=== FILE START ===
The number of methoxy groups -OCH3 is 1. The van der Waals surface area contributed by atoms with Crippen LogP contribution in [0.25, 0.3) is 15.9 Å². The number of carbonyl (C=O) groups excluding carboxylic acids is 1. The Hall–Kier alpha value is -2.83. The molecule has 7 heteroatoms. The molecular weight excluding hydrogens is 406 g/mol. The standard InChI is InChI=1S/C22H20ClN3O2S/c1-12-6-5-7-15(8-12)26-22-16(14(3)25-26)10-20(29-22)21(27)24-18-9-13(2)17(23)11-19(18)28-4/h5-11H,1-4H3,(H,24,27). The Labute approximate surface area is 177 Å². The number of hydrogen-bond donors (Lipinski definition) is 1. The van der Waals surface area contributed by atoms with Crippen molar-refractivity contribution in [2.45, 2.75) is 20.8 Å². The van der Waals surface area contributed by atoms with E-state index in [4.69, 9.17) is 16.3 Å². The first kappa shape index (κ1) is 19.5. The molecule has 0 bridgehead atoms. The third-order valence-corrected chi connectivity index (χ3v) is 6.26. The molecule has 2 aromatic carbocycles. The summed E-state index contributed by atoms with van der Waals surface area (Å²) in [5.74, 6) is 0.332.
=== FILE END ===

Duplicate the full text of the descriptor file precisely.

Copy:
The number of methoxy groups -OCH3 is 1. The van der Waals surface area contributed by atoms with Crippen LogP contribution in [0.25, 0.3) is 15.9 Å². The number of carbonyl (C=O) groups excluding carboxylic acids is 1. The Hall–Kier alpha value is -2.83. The molecule has 7 heteroatoms. The molecular weight excluding hydrogens is 406 g/mol. The standard InChI is InChI=1S/C22H20ClN3O2S/c1-12-6-5-7-15(8-12)26-22-16(14(3)25-26)10-20(29-22)21(27)24-18-9-13(2)17(23)11-19(18)28-4/h5-11H,1-4H3,(H,24,27). The Labute approximate surface area is 177 Å². The number of hydrogen-bond donors (Lipinski definition) is 1. The van der Waals surface area contributed by atoms with Crippen molar-refractivity contribution in [2.45, 2.75) is 20.8 Å². The van der Waals surface area contributed by atoms with E-state index in [4.69, 9.17) is 16.3 Å². The first kappa shape index (κ1) is 19.5. The molecule has 0 bridgehead atoms. The third-order valence-corrected chi connectivity index (χ3v) is 6.26. The molecule has 2 aromatic carbocycles. The summed E-state index contributed by atoms with van der Waals surface area (Å²) in [5.74, 6) is 0.332.